Leaked documents showed the NSA tracked the phone conversations of 35 world leaders.
The White House stayed silent Friday on a demand by French and German leaders to seek a "no-spying" pledge by the end of the year after leaked documents showed the NSA tracked the phone conversations of 35 world leaders.
The fallout from the classified documents leaked by former NSA contractor Edward Snowden continued to rock U.S. diplomatic relations this week as German Chancellor Angela Merkel accused the U.S. of tapping her cell phone after she saw the number written on U.S. documents.
Earlier this week, the French newspaper Le Monde reported that the NSA culled more than 70 million phone records of French citizens over 30 days.
President Obama spoke by phone with both leaders this week. “The United States is not monitoring and will not monitor the communications of Chancellor Merkel” according to a White House readout of the call. The statement did not account for past actions, nor did White House Press Secretary Jay Carney in Thursday’s daily briefing.
“Some [of the recent disclosures] have distorted our activities and some… raise legitimate questions for our friends and allies about how these capabilities are employed,” the White House said in a call readout of Obama's phone conversation with French President Francois Hollande.
A senior administration official told NBC News Friday that the U.S. is “committed to engaging bilaterally with both countries specifically about these issues,” but did not comment on the French and German demands.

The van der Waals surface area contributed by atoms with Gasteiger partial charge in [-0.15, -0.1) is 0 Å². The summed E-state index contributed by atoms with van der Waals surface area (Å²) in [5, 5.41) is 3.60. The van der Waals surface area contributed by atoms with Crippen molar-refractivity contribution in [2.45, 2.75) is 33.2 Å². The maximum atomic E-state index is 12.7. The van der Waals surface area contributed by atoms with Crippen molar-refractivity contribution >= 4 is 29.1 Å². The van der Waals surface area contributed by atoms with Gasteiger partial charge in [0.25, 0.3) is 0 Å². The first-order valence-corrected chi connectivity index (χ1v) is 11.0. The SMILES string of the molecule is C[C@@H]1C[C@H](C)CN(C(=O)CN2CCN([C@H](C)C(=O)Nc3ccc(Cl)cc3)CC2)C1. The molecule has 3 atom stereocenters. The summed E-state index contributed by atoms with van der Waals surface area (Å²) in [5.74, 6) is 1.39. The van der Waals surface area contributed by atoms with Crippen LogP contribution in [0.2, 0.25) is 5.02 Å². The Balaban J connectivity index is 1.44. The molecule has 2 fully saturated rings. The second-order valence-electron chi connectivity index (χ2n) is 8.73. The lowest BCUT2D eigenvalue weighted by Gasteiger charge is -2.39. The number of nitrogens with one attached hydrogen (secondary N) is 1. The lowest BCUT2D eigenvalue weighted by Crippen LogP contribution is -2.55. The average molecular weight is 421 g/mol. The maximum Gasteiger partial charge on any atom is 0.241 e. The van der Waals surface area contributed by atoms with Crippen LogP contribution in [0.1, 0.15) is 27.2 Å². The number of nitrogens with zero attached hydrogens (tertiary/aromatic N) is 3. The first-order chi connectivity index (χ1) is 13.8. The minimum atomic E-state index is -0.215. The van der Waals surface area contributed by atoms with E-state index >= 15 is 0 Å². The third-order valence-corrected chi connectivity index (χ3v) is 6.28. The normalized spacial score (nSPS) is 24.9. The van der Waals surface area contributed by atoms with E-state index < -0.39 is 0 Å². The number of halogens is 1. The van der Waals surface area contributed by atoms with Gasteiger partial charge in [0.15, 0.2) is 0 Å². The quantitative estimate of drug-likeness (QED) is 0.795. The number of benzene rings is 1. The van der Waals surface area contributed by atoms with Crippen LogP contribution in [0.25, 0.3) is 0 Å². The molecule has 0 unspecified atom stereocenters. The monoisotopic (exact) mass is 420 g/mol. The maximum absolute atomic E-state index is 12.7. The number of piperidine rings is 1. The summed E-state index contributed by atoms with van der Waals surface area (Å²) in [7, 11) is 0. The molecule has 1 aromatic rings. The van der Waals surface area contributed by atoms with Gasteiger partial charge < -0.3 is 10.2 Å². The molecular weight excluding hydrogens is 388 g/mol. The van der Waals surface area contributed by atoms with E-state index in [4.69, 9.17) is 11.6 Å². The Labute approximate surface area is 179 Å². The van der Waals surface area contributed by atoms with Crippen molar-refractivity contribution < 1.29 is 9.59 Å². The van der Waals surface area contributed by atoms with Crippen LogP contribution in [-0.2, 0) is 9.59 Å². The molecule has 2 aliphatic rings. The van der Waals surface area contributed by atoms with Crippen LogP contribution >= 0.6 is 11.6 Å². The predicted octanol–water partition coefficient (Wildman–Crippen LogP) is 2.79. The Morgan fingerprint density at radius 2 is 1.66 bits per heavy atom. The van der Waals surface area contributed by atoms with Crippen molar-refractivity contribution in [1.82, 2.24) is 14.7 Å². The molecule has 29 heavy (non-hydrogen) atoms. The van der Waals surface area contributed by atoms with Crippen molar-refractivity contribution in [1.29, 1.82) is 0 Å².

The assistant to the president for homeland security and counterterrorism Lisa Monaco defended the U.S. surveillance activities in a USA Today op-ed Friday: “We want to ensure that we are collecting information because we need it and not just because we can.” According to Monaco, a review group and oversight board have been crated “to ensure that privacy and civil liberties are appropriately protected.”
A report published in Britain’s Guardian newspaper Thursday revealed that the U.S. monitored the phone conversations of 35 world leaders, heightening tensions over the U.S. spying program, which earlier this year caused a standoff with the leaders of Mexico and Brazil.
According to the classified document dated October 2006 and leaked by Snowden, the NSA requested officials in the White House, State Department, and Pentagon share their rolodexes so that the intelligence agency could widen its surveillance reach. One unnamed U.S. official shared 200 numbers, including those of 35 world leaders, according to the document.
The news dominated day one of the European Council summit in Brussels Thursday.
Hollande and Merkel announced in a joint appearance that "we will start discussing the matter with the Americans in order to agree upon a common framework, that will be done by the end of the year, and the other Europeans who would like to join us will be welcome."
"To be more specific, we will make sure that between the various services, we can not only clarify what happened in the past, but we can agree upon rules for the future.," Hollande said.